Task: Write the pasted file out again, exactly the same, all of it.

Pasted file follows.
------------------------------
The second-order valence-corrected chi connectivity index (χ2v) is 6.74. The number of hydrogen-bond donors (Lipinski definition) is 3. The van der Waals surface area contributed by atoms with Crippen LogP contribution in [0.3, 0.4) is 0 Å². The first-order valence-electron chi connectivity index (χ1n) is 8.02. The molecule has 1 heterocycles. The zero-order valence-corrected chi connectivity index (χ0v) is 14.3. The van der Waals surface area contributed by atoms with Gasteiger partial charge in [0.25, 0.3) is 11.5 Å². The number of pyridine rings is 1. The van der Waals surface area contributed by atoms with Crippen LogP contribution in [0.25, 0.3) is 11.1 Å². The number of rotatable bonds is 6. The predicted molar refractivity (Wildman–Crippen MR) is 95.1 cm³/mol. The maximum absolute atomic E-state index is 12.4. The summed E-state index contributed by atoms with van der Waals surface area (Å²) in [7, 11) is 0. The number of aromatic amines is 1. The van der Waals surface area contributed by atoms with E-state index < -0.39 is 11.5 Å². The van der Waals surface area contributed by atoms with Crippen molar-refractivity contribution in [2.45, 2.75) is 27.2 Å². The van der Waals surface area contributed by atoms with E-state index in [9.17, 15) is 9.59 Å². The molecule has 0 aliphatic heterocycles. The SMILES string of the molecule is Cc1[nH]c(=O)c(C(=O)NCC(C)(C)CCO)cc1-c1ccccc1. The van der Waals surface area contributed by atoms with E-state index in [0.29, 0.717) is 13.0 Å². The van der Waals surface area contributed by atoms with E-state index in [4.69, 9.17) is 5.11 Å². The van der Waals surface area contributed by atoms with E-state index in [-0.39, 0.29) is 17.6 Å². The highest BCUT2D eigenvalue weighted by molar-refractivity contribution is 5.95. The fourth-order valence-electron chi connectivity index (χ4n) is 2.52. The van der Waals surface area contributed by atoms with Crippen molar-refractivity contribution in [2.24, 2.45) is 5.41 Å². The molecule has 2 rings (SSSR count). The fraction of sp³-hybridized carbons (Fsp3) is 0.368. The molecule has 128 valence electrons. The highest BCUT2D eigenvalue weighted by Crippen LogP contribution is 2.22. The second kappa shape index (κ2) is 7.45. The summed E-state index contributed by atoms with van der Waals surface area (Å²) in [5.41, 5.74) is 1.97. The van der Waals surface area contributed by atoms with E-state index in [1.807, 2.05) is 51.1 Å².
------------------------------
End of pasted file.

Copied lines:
The second-order valence-corrected chi connectivity index (χ2v) is 6.74. The number of hydrogen-bond donors (Lipinski definition) is 3. The van der Waals surface area contributed by atoms with Crippen LogP contribution in [0.3, 0.4) is 0 Å². The first-order valence-electron chi connectivity index (χ1n) is 8.02. The molecule has 1 heterocycles. The zero-order valence-corrected chi connectivity index (χ0v) is 14.3. The van der Waals surface area contributed by atoms with Gasteiger partial charge in [0.25, 0.3) is 11.5 Å². The number of pyridine rings is 1. The van der Waals surface area contributed by atoms with Crippen LogP contribution in [0.25, 0.3) is 11.1 Å². The number of rotatable bonds is 6. The predicted molar refractivity (Wildman–Crippen MR) is 95.1 cm³/mol. The maximum absolute atomic E-state index is 12.4. The summed E-state index contributed by atoms with van der Waals surface area (Å²) in [7, 11) is 0. The number of aromatic amines is 1. The van der Waals surface area contributed by atoms with E-state index < -0.39 is 11.5 Å². The van der Waals surface area contributed by atoms with Crippen molar-refractivity contribution in [2.45, 2.75) is 27.2 Å². The van der Waals surface area contributed by atoms with E-state index in [9.17, 15) is 9.59 Å². The molecule has 0 aliphatic heterocycles. The SMILES string of the molecule is Cc1[nH]c(=O)c(C(=O)NCC(C)(C)CCO)cc1-c1ccccc1. The van der Waals surface area contributed by atoms with E-state index in [0.29, 0.717) is 13.0 Å². The van der Waals surface area contributed by atoms with E-state index in [4.69, 9.17) is 5.11 Å². The van der Waals surface area contributed by atoms with E-state index in [-0.39, 0.29) is 17.6 Å². The highest BCUT2D eigenvalue weighted by molar-refractivity contribution is 5.95. The fourth-order valence-electron chi connectivity index (χ4n) is 2.52. The van der Waals surface area contributed by atoms with Crippen molar-refractivity contribution in [2.24, 2.45) is 5.41 Å². The molecule has 2 rings (SSSR count). The fraction of sp³-hybridized carbons (Fsp3) is 0.368. The molecule has 128 valence electrons. The highest BCUT2D eigenvalue weighted by Crippen LogP contribution is 2.22. The second kappa shape index (κ2) is 7.45. The summed E-state index contributed by atoms with van der Waals surface area (Å²) in [5.41, 5.74) is 1.97. The van der Waals surface area contributed by atoms with E-state index in [1.807, 2.05) is 51.1 Å².